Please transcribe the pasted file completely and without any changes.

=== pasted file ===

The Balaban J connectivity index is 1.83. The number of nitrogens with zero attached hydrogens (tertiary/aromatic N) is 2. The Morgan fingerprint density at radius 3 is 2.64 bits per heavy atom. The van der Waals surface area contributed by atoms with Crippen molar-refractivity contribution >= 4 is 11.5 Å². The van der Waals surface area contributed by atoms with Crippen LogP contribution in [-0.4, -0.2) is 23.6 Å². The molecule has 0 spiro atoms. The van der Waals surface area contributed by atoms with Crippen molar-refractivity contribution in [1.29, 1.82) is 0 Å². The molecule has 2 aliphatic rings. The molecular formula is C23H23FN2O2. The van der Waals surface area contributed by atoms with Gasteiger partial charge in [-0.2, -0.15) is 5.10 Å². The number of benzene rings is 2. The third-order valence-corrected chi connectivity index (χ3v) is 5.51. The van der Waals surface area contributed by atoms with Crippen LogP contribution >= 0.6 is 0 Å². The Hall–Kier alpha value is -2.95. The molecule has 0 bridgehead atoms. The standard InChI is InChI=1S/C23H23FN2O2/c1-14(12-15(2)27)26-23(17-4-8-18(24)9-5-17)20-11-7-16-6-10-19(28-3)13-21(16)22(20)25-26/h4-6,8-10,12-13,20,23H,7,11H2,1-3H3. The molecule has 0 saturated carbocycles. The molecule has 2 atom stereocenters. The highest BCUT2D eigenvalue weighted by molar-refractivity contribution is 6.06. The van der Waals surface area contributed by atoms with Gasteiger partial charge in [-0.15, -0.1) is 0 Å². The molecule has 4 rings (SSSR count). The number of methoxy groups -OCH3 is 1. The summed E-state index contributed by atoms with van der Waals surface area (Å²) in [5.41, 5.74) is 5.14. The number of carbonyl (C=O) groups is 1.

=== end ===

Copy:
The Balaban J connectivity index is 1.83. The number of nitrogens with zero attached hydrogens (tertiary/aromatic N) is 2. The Morgan fingerprint density at radius 3 is 2.64 bits per heavy atom. The van der Waals surface area contributed by atoms with Crippen molar-refractivity contribution >= 4 is 11.5 Å². The van der Waals surface area contributed by atoms with Crippen LogP contribution in [-0.4, -0.2) is 23.6 Å². The molecule has 0 spiro atoms. The van der Waals surface area contributed by atoms with Crippen molar-refractivity contribution in [1.29, 1.82) is 0 Å². The molecule has 2 aliphatic rings. The molecular formula is C23H23FN2O2. The van der Waals surface area contributed by atoms with Gasteiger partial charge in [-0.2, -0.15) is 5.10 Å². The number of benzene rings is 2. The third-order valence-corrected chi connectivity index (χ3v) is 5.51. The van der Waals surface area contributed by atoms with Crippen LogP contribution >= 0.6 is 0 Å². The Hall–Kier alpha value is -2.95. The molecule has 0 bridgehead atoms. The standard InChI is InChI=1S/C23H23FN2O2/c1-14(12-15(2)27)26-23(17-4-8-18(24)9-5-17)20-11-7-16-6-10-19(28-3)13-21(16)22(20)25-26/h4-6,8-10,12-13,20,23H,7,11H2,1-3H3. The molecule has 0 saturated carbocycles. The molecule has 2 atom stereocenters. The highest BCUT2D eigenvalue weighted by molar-refractivity contribution is 6.06. The van der Waals surface area contributed by atoms with Gasteiger partial charge in [-0.15, -0.1) is 0 Å². The molecule has 4 rings (SSSR count). The number of methoxy groups -OCH3 is 1. The summed E-state index contributed by atoms with van der Waals surface area (Å²) in [5.41, 5.74) is 5.14. The number of carbonyl (C=O) groups is 1.